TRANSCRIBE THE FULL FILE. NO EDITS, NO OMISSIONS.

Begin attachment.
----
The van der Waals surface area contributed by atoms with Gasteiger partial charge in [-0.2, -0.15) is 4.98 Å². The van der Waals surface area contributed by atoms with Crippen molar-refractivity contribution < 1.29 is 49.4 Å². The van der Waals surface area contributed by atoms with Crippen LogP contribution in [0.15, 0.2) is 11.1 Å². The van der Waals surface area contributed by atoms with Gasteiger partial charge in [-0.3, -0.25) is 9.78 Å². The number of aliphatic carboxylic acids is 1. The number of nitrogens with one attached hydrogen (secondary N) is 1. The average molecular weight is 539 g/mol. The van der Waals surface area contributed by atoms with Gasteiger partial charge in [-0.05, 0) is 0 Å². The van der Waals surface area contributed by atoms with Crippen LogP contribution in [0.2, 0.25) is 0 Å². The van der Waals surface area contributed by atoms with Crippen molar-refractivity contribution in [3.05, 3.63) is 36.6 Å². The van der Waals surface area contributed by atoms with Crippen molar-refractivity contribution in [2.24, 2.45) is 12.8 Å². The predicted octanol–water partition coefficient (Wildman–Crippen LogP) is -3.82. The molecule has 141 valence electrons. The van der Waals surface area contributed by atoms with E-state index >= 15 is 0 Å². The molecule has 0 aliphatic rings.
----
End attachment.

The van der Waals surface area contributed by atoms with Gasteiger partial charge in [-0.2, -0.15) is 4.98 Å². The van der Waals surface area contributed by atoms with Crippen molar-refractivity contribution < 1.29 is 49.4 Å². The van der Waals surface area contributed by atoms with Crippen LogP contribution in [0.15, 0.2) is 11.1 Å². The van der Waals surface area contributed by atoms with Gasteiger partial charge in [-0.3, -0.25) is 9.78 Å². The number of aliphatic carboxylic acids is 1. The number of nitrogens with one attached hydrogen (secondary N) is 1. The average molecular weight is 539 g/mol. The van der Waals surface area contributed by atoms with Gasteiger partial charge in [-0.05, 0) is 0 Å². The van der Waals surface area contributed by atoms with Crippen LogP contribution in [0.2, 0.25) is 0 Å². The van der Waals surface area contributed by atoms with Crippen molar-refractivity contribution in [3.05, 3.63) is 36.6 Å². The van der Waals surface area contributed by atoms with Crippen molar-refractivity contribution in [2.24, 2.45) is 12.8 Å². The predicted octanol–water partition coefficient (Wildman–Crippen LogP) is -3.82. The molecule has 141 valence electrons. The van der Waals surface area contributed by atoms with E-state index >= 15 is 0 Å². The molecule has 0 aliphatic rings.